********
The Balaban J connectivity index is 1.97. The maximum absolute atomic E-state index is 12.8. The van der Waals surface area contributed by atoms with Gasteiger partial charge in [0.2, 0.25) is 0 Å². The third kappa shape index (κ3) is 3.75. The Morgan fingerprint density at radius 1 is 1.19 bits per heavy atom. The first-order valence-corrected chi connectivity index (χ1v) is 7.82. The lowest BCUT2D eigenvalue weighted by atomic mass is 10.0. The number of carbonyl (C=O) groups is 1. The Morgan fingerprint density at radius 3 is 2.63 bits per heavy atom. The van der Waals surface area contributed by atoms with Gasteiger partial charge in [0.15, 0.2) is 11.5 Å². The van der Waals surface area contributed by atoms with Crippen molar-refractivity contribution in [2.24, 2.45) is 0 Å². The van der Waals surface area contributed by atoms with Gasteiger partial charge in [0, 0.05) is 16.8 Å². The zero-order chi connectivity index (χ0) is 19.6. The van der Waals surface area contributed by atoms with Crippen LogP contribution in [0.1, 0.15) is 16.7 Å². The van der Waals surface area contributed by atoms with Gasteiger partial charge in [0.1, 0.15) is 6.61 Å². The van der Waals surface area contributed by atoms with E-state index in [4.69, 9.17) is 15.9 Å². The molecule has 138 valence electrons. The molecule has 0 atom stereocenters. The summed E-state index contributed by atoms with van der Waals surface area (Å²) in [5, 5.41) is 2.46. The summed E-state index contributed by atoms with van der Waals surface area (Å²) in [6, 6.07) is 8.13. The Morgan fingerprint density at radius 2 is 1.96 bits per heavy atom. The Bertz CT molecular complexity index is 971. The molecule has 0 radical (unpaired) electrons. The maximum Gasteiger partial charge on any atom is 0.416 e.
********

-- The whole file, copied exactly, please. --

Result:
The Balaban J connectivity index is 1.97. The maximum absolute atomic E-state index is 12.8. The van der Waals surface area contributed by atoms with Gasteiger partial charge in [0.2, 0.25) is 0 Å². The third kappa shape index (κ3) is 3.75. The Morgan fingerprint density at radius 1 is 1.19 bits per heavy atom. The first-order valence-corrected chi connectivity index (χ1v) is 7.82. The lowest BCUT2D eigenvalue weighted by atomic mass is 10.0. The number of carbonyl (C=O) groups is 1. The Morgan fingerprint density at radius 3 is 2.63 bits per heavy atom. The van der Waals surface area contributed by atoms with Gasteiger partial charge in [0.15, 0.2) is 11.5 Å². The van der Waals surface area contributed by atoms with Crippen molar-refractivity contribution in [2.24, 2.45) is 0 Å². The van der Waals surface area contributed by atoms with Gasteiger partial charge in [0, 0.05) is 16.8 Å². The zero-order chi connectivity index (χ0) is 19.6. The van der Waals surface area contributed by atoms with Crippen LogP contribution in [0.1, 0.15) is 16.7 Å². The van der Waals surface area contributed by atoms with Gasteiger partial charge in [0.1, 0.15) is 6.61 Å². The van der Waals surface area contributed by atoms with E-state index in [4.69, 9.17) is 15.9 Å². The molecule has 138 valence electrons. The molecule has 0 atom stereocenters. The summed E-state index contributed by atoms with van der Waals surface area (Å²) in [5, 5.41) is 2.46. The summed E-state index contributed by atoms with van der Waals surface area (Å²) in [6, 6.07) is 8.13. The Morgan fingerprint density at radius 2 is 1.96 bits per heavy atom. The Bertz CT molecular complexity index is 971. The molecule has 0 radical (unpaired) electrons. The maximum Gasteiger partial charge on any atom is 0.416 e.